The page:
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kept kissing and holding me fast, as if she was afraid he would ride away with me directly. But, after a little while, she said she should dearly like to hear about Erbach, and if he would take great care of her Carl, and bring him safe back- As to bringing me back himself he said that he could not quite promise; but plenty of good Hamerstein people would be coming out in the spring, and would take charge of me—so mother did not object. The gentleman snatched me away out of her arms (not unkindly though), and threw the doctor's stuff and a leather bag—just like that one Meta there is dangling in her hand-on the bed, and whipped me up again on the tall horse before him."

“What a strange story,” said Mr. Walcot; “it is quite like a fairy tale! Well ! little knight-errant! what befel

“ When we got to Dusseldorf the big man was very busy, and had hardly time to kiss me and bid me goodbye; but he said he would write to grandfather all about my going back when it was settled, and put me into a carrier's wagon for Erbach. It was not the least like the wagon we went to the bush in,

you next?

but twice as large, and full of great bundles, very hard to sit upon.

“Mother had often said grandpapa's house was in the middle of the village, with two great Linden trees in front, so I knew it at once, and went up to the door singing for joy. I knocked, and knocked, and nobody answered : at last a very cross old woman put out her head at a window, and scolded me sadly, Oh! grandmother! cried I, don't be angry! Its little Carl come all the way from Virginny to see you.

“A likely story, truly ! cried the woman in a passion—such lying young vagabonds should be put in the stocks !' and she was just going to shut the window when I cried—Oh! granny, granny,

if

you won't let me in, tell me where Uncle Johann and Aunt Trudchen live.'

“Uncle Johann and Aunt Trudchen !' said she, not quite so angrily—'Sure it can't be Carl Wender's boy from America!

“Oh! yes, yes,' said I; “I am Carl Wender, and father's dead, and mother's sick, and I'm very tired and hungry, so do let me in.'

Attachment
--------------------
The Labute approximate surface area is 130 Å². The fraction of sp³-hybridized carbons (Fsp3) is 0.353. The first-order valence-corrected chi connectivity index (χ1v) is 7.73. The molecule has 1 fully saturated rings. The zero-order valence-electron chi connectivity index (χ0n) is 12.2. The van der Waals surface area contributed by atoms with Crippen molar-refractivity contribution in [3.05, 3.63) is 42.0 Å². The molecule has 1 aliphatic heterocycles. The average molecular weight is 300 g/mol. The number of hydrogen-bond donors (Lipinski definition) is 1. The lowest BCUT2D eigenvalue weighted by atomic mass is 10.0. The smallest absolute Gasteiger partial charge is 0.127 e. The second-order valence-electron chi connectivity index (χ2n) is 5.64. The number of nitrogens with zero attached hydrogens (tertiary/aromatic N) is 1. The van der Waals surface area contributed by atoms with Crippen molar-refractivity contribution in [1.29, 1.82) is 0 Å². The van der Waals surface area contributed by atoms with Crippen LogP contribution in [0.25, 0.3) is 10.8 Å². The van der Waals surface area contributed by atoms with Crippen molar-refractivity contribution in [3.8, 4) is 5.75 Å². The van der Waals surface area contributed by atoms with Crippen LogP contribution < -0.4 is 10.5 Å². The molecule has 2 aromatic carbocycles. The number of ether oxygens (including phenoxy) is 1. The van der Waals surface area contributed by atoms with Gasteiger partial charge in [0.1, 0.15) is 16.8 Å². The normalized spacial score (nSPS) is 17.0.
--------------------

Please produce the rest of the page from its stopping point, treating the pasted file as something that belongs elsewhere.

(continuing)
“ I will let you in, child,' said she; "though the granny you talk of is dead and gone this many a day, and your grandfather too; however, I'll give you a night's lodging for all that.'

“I'd rather go to Aunt Trudchen,' said I, ‘if you please,' for I was frightened at her first cross voice. •You may go back from whence you came, ungrateful imp, for me,' said she, crosser than ever, and slapping the window to; "and then you'll likely find Aunt Trudchen and Uncle Johann, and all your generation. Thank Heaven, Erbach's clear of them!'

Oh! mother, mother!' thought I, “is this Fatherland ? and I sat down and cried under the big Linden trees till morning.

“ Poor, poor Carl !" said the children, some of them almost crying too_"no wonder you were glad to get back to America. But why did you come away alone ?”

“ Because I was tired of living with people that first stared at me like a wild beast, when they found I had come so far, and then cared no more about me; and when they told me Uncle Johann and Aunt Trudchen were gone to America, by another way, just

before I came, I wanted more than ever to be back in Virginny.

“I had a trifle in my pocket that I got from sister Guttchen's godmother, and I thought I should soon find my way to the seaside again. But I forgot I had come in a wagon, and my clothes were thin and old, and the snow came back, and I fell sick before I got half way to Dusseldorf. It was at Meta's door then luckily, and she took me in and gave me half her breakfast, and brought me here all the way in the ship, and she says she is gathering money to send me back to mother. Oh! sir, sir, is it far from England to Virginny ?"

A long way, my child,” said good Mr. Walcot, “but we will do our best to shorten it. Two days hence I am going across the country to Liverpool, in a coach with four horses, that travels like the wind. You shall go with me in it, and if you are fortunate, you may see your mother yet before the summer is over.”

The leave-taking between Carl and the broom-girls was very affecting; and Mrs. Walcot contrived to shorten it by taking from her work-basket in the

arbor a strong dark silk purse, and emptying into it the contents of Meta's dirty leather bag, along with fully as much more of the children's eagerly proffered shillings and sixpences. Loaded with these and all the fragments of the feast, the grateful broom-girls departed for the nearest village, after singing over their whole stock of national ballads,—all of which by-the-bye, they had carefully taught Carl, to enliven his mother's lone fireside, and put her in mind of her “ Fatherland.”

Mr. Walcot was as good as his word. The next day but one saw Carl, decently equipped from the young gentlemen's discarded wardrobe, with a German Bible from the library for his mother in the one pocket, and a pruning-knife for Hans Wart, and a packet of needles for Guttchen, in the other, seated on the top of the coach for Liverpool. Two days more saw him deposited, with a plentiful wallet of clothes and a small store of dollars, in an American vessel, under the especial charge of an English gentleman going out to Illinois, who promised to drop him, in crossing the Alleghanies, at the very door of his mother's log-house.

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